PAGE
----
When I recently read his book, this deed of his came back: I mean Wells’s way of finding then enjoying toward redemption, not the most popular person in any group, but the least. That, my friends, is how—from Chekhov to Flaubert to Flannery O’Connor—you shall know an artist.”
A new novella by National Book Award-winner Andrea Barrett is one of many treats awaiting readers in the just-published Spring/Summer issue of Salmagundi.
Barrett’s The Island focuses on a friendship between two very different young women during an 1873 expedition to study sea-life in Buzzards Bay under the tutelage of their anti-Darwinian mentor. Like an earlier work published by Barrett in Salmagundi, Servants of the Map (which won a Pulitzer Prize nomination in 2003), The Island draws upon Barrett’s life-long interest in science and the history of science for its inspiration.
Many in the Skidmore community will remember Barrett from her several visits to campus, where she has delivered public readings, visited classes, and taught in The New York State Summer Writers Institute.
Designed by Marc Woodworth, associate editor of Salmagundi, the cover was chosen for its connection to Barrett’s work. It’s an enlargement of a lithograph found in an 1860 book published by 19th century naturalist Louis Agassiz, a Harvard professor who is best remembered for proposing the idea of an ice age and for his life-long resistance to Darwin’s theories on evolution.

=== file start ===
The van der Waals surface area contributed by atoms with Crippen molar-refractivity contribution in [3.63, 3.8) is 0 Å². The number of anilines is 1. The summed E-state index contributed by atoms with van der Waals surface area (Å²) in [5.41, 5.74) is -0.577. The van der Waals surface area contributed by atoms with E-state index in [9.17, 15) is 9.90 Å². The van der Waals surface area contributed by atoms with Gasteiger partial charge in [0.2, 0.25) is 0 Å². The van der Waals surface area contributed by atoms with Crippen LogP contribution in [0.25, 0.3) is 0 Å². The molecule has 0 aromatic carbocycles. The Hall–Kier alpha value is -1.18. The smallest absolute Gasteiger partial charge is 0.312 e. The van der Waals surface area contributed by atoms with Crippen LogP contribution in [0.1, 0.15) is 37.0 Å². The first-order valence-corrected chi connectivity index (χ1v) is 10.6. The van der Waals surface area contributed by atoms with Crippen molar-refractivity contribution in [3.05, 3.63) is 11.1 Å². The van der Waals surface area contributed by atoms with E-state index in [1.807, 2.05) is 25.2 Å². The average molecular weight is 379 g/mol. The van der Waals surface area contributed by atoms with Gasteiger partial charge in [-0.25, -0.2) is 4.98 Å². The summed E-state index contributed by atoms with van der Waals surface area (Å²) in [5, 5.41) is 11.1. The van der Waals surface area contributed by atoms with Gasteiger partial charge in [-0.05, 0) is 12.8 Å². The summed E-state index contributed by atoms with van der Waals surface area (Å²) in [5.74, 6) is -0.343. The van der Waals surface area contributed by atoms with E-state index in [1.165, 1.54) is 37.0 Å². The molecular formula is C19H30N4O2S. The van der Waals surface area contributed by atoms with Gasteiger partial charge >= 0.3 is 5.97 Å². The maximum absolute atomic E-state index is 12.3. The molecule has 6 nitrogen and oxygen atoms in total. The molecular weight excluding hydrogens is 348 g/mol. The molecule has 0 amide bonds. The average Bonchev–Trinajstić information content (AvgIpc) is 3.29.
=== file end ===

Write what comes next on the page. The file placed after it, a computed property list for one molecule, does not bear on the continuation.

Other highlights of the issue include:
- A strange, even haunting, email correspondence between Nobel prize winning writer J.M.Coetzee (Disgrace, Waiting for the Barbarians, Slow Man) and psychologist Arabella Kurtz. The 29 letters cover a rich array of topics, ranging from the psychological to the philosophical to the literary and “the personal.”;
- An article on “What’s Happening in the New Europe?” by German novelist and cultural commentator Peter Schneider, a frequent contributor of political columns to Salmagundi;
- Poems by recent United States Poet Laureate Charles Simic and Pulitzer prize winner Carl Dennis;
- An essay by recent Steloff lecturer and summer Writers Institute faculty member, Alan Gurganus, celebrating the arrival of “A New Writer”;
- An essay—at once serious and playful– on “Celebrity Sex Scandals” by Daniel Harris, who lectured on campus early in April of this year.